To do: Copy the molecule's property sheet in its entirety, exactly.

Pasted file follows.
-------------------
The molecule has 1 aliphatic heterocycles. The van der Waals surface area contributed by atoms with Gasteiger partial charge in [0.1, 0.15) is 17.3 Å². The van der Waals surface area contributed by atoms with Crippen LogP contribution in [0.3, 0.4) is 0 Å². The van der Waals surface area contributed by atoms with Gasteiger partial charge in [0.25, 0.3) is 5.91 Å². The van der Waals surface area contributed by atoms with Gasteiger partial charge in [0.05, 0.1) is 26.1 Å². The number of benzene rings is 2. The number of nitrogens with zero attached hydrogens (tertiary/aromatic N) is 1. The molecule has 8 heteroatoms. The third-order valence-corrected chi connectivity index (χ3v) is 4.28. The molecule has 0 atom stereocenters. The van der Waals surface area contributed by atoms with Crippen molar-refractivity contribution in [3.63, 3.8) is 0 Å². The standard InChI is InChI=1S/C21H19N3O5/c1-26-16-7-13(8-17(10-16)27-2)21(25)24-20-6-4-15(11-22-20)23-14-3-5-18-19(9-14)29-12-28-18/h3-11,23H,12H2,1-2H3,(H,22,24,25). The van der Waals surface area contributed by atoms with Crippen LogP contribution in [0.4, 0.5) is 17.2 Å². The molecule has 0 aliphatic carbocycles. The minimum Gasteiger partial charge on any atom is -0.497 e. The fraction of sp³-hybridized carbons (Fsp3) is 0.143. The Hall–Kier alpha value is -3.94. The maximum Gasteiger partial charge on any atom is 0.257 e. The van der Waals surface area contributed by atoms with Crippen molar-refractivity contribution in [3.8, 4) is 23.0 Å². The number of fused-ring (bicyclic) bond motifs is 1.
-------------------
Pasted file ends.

The molecule has 1 aliphatic heterocycles. The van der Waals surface area contributed by atoms with Gasteiger partial charge in [0.1, 0.15) is 17.3 Å². The van der Waals surface area contributed by atoms with Crippen LogP contribution in [0.3, 0.4) is 0 Å². The van der Waals surface area contributed by atoms with Gasteiger partial charge in [0.25, 0.3) is 5.91 Å². The van der Waals surface area contributed by atoms with Gasteiger partial charge in [0.05, 0.1) is 26.1 Å². The number of benzene rings is 2. The number of nitrogens with zero attached hydrogens (tertiary/aromatic N) is 1. The molecule has 8 heteroatoms. The third-order valence-corrected chi connectivity index (χ3v) is 4.28. The molecule has 0 atom stereocenters. The van der Waals surface area contributed by atoms with Crippen molar-refractivity contribution in [3.63, 3.8) is 0 Å². The standard InChI is InChI=1S/C21H19N3O5/c1-26-16-7-13(8-17(10-16)27-2)21(25)24-20-6-4-15(11-22-20)23-14-3-5-18-19(9-14)29-12-28-18/h3-11,23H,12H2,1-2H3,(H,22,24,25). The van der Waals surface area contributed by atoms with Crippen LogP contribution in [0.4, 0.5) is 17.2 Å². The molecule has 0 aliphatic carbocycles. The minimum Gasteiger partial charge on any atom is -0.497 e. The fraction of sp³-hybridized carbons (Fsp3) is 0.143. The Hall–Kier alpha value is -3.94. The maximum Gasteiger partial charge on any atom is 0.257 e. The van der Waals surface area contributed by atoms with Crippen molar-refractivity contribution in [3.8, 4) is 23.0 Å². The number of fused-ring (bicyclic) bond motifs is 1.